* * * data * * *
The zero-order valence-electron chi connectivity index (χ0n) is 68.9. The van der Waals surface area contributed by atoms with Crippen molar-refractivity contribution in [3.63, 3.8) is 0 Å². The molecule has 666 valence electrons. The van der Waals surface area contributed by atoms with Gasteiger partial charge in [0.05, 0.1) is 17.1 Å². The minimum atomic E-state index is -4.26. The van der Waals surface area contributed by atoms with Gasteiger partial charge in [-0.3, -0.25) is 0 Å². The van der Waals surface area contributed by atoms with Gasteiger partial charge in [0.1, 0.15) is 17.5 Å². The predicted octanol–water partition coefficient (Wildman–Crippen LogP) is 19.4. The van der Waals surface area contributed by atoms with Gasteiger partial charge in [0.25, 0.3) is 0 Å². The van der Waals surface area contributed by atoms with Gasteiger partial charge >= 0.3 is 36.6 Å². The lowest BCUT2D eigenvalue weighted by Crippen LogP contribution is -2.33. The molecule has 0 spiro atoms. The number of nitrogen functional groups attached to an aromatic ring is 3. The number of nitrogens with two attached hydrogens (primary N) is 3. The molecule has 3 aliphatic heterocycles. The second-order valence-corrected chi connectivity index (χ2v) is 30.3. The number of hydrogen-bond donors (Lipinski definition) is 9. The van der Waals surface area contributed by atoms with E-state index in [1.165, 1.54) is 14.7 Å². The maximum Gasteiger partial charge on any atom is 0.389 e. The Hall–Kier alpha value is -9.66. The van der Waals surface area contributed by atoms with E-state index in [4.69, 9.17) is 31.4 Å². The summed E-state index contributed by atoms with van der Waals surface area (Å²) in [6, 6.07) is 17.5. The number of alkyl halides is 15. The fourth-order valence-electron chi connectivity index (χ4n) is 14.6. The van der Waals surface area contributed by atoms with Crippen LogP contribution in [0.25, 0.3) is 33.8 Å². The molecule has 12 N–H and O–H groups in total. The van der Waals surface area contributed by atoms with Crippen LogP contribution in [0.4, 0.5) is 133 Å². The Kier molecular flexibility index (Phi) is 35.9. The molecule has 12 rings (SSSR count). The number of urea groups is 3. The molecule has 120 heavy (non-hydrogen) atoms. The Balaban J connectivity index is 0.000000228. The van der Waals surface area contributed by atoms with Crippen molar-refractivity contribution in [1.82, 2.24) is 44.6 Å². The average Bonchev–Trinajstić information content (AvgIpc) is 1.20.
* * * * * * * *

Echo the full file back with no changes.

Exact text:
The zero-order valence-electron chi connectivity index (χ0n) is 68.9. The van der Waals surface area contributed by atoms with Crippen molar-refractivity contribution in [3.63, 3.8) is 0 Å². The molecule has 666 valence electrons. The van der Waals surface area contributed by atoms with Gasteiger partial charge in [0.05, 0.1) is 17.1 Å². The minimum atomic E-state index is -4.26. The van der Waals surface area contributed by atoms with Gasteiger partial charge in [-0.3, -0.25) is 0 Å². The van der Waals surface area contributed by atoms with Gasteiger partial charge in [0.1, 0.15) is 17.5 Å². The predicted octanol–water partition coefficient (Wildman–Crippen LogP) is 19.4. The van der Waals surface area contributed by atoms with Gasteiger partial charge in [0.25, 0.3) is 0 Å². The van der Waals surface area contributed by atoms with Gasteiger partial charge >= 0.3 is 36.6 Å². The lowest BCUT2D eigenvalue weighted by Crippen LogP contribution is -2.33. The molecule has 0 spiro atoms. The number of nitrogen functional groups attached to an aromatic ring is 3. The number of nitrogens with two attached hydrogens (primary N) is 3. The molecule has 3 aliphatic heterocycles. The second-order valence-corrected chi connectivity index (χ2v) is 30.3. The number of hydrogen-bond donors (Lipinski definition) is 9. The van der Waals surface area contributed by atoms with E-state index in [1.165, 1.54) is 14.7 Å². The maximum Gasteiger partial charge on any atom is 0.389 e. The Hall–Kier alpha value is -9.66. The van der Waals surface area contributed by atoms with E-state index in [4.69, 9.17) is 31.4 Å². The summed E-state index contributed by atoms with van der Waals surface area (Å²) in [6, 6.07) is 17.5. The number of alkyl halides is 15. The fourth-order valence-electron chi connectivity index (χ4n) is 14.6. The van der Waals surface area contributed by atoms with Crippen LogP contribution in [0.25, 0.3) is 33.8 Å². The molecule has 12 N–H and O–H groups in total. The van der Waals surface area contributed by atoms with Crippen LogP contribution in [0.4, 0.5) is 133 Å². The Kier molecular flexibility index (Phi) is 35.9. The molecule has 12 rings (SSSR count). The number of urea groups is 3. The molecule has 120 heavy (non-hydrogen) atoms. The Balaban J connectivity index is 0.000000228. The van der Waals surface area contributed by atoms with Crippen molar-refractivity contribution in [1.82, 2.24) is 44.6 Å². The average Bonchev–Trinajstić information content (AvgIpc) is 1.20.